6. 6. 1. Introduction to WSNRecent advances in micro-electro-mechanical systems and low power andhighly integrated digital electronics have led to the development of micro-sensors. Such sensors are generally equipped with data processing andcommunication capabilities. The sensing circuitry measures the ambientconditions related to the environment surrounding the sensor andtransforms them into an electric signal. Processing such a signal revealssome properties about objects located and/or events happening in thevicinity of the sensor. The sensor sends such collected data, usually viaradio transmitter, to a command center (sink) either directly or through adata concentration center (a gateway). The decrease in the size and cost ofsensors, resulting from such technological advances, has fueled interest inthe possible use of large set of disposable unattended sensors. Suchinterest has motivated intensive research in the past few years addressingthe potential of collaboration among sensors in data gathering andprocessing and the coordination and management of the sensing activityand data flow to the sink. A natural architecture for such collaborativedistributed sensors is a network with wireless links that can be formedamong the sensors in an ad hoc manner. A general sensor node is madeup of four basic components as shown in Fig. 1: a sensing unit, aprocessing unit, a transceiver unit and a power unit. They may also haveapplication dependent additional components such as a location findingsystem, a power generator and a mobilizer. Sensing units are usuallycomposed of two subunits: sensors and analog to digital converters(ADCs). The analog signals produced by the sensors based on theobserved phenomenon are converted to digital signals by the ADC, andthen fed into the processing unit. The processing unit, which is generallyassociated with a small storage unit, manages the procedures that makethe sensor node collaborate with the other nodes to carry out the assignedsensing tasks. A transceiver unit connects the node to the network. One ofthe most important components of a sensor node is the power unit. Powerunits may be supported by a power scavenging unit such as solar cells.There are also other subunits, which are application dependent. Most of thesensor network routing techniques and sensing tasks require theknowledge of location with high accuracy. Thus, it is common that a sensornode has a location finding system. A mobilizer may sometimes be neededto move sensor nodes when it is required to carry out the assigned tasks.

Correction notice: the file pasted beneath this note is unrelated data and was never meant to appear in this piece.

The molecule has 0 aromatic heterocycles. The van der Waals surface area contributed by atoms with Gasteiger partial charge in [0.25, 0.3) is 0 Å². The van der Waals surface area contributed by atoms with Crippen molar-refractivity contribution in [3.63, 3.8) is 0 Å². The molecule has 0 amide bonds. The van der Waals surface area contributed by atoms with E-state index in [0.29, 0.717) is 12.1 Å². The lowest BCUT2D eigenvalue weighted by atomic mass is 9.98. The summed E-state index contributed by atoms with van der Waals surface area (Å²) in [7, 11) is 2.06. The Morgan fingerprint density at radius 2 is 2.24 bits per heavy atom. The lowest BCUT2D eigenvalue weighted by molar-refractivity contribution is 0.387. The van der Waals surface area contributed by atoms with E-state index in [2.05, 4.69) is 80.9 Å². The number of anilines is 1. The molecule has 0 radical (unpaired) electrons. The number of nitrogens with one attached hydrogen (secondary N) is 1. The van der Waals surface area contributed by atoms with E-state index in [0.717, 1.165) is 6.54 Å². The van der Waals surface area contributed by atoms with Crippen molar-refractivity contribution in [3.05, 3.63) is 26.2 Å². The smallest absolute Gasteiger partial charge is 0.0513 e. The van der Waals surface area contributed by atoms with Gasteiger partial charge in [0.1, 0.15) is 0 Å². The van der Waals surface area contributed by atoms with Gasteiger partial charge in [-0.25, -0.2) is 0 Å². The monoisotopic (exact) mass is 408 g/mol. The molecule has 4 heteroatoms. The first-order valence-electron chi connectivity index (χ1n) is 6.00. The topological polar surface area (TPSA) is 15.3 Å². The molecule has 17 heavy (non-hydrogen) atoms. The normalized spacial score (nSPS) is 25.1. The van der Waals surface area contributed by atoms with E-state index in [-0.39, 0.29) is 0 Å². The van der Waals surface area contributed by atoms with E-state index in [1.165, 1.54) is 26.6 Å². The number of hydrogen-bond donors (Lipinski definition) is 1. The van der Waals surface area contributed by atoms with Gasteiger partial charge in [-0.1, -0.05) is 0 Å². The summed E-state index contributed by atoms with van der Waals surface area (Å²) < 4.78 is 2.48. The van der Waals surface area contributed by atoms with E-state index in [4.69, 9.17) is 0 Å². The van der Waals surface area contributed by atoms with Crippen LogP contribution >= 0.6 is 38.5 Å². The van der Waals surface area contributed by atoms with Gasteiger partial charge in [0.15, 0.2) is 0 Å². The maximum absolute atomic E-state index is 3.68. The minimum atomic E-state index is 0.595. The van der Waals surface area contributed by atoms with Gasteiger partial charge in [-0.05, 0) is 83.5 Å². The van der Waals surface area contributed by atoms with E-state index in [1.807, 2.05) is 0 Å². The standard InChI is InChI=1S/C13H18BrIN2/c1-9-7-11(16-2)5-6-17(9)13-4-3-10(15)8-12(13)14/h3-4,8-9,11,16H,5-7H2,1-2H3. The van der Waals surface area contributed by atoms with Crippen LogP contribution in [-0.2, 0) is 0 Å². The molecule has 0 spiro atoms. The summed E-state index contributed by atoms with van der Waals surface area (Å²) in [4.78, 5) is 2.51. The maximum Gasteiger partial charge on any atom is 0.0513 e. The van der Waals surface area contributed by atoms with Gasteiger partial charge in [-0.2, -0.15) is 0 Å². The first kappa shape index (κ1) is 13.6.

7. 7. Networking unattended sensor nodes are expected to have significantimpact on the efficiency of many military and civil applications such ascombat field surveillance, security and disaster management. Thesesystems process data gathered from multiple sensors to monitor events inan area of interest. For example, in a disaster management setup, a largenumber of sensors can be dropped by a helicopter. Networking thesesensors can assist rescue operations by locating survivors, identifying riskyareas and making the rescue crew more aware of the overall situation.Such application of sensor networks not only can increase the efficiency ofrescue operations but also ensure the safety of the rescue crew. On themilitary side, applications of sensor networks are numerous. For example,the use of networked set of sensors can limit the need for personnelinvolvement in the usually dangerous reconnaissance missions. In addition,sensor networks can enable a more civic use of landmines by making themremotely controllable and target specific in order to prevent harmingcivilians and animals. Security applications of sensor networks includeintrusion detection and criminal hunting. However, sensor nodes areconstrained in energy supply and bandwidth. Such constraints combinedwith a typical deployment of large number of sensor nodes have posedmany challenges to the design and management of sensor networks.These challenges necessitate energy awareness at all layers of networkingprotocol stack. The issues related to physical and link layers are generallycommon for all kind of sensor applications, therefore the research on theseareas has been focused on system-level power awareness such asdynamic voltage scaling, radio communication hardware, low duty cycleissues, system partitioning, energy-aware MAC protocols. At the network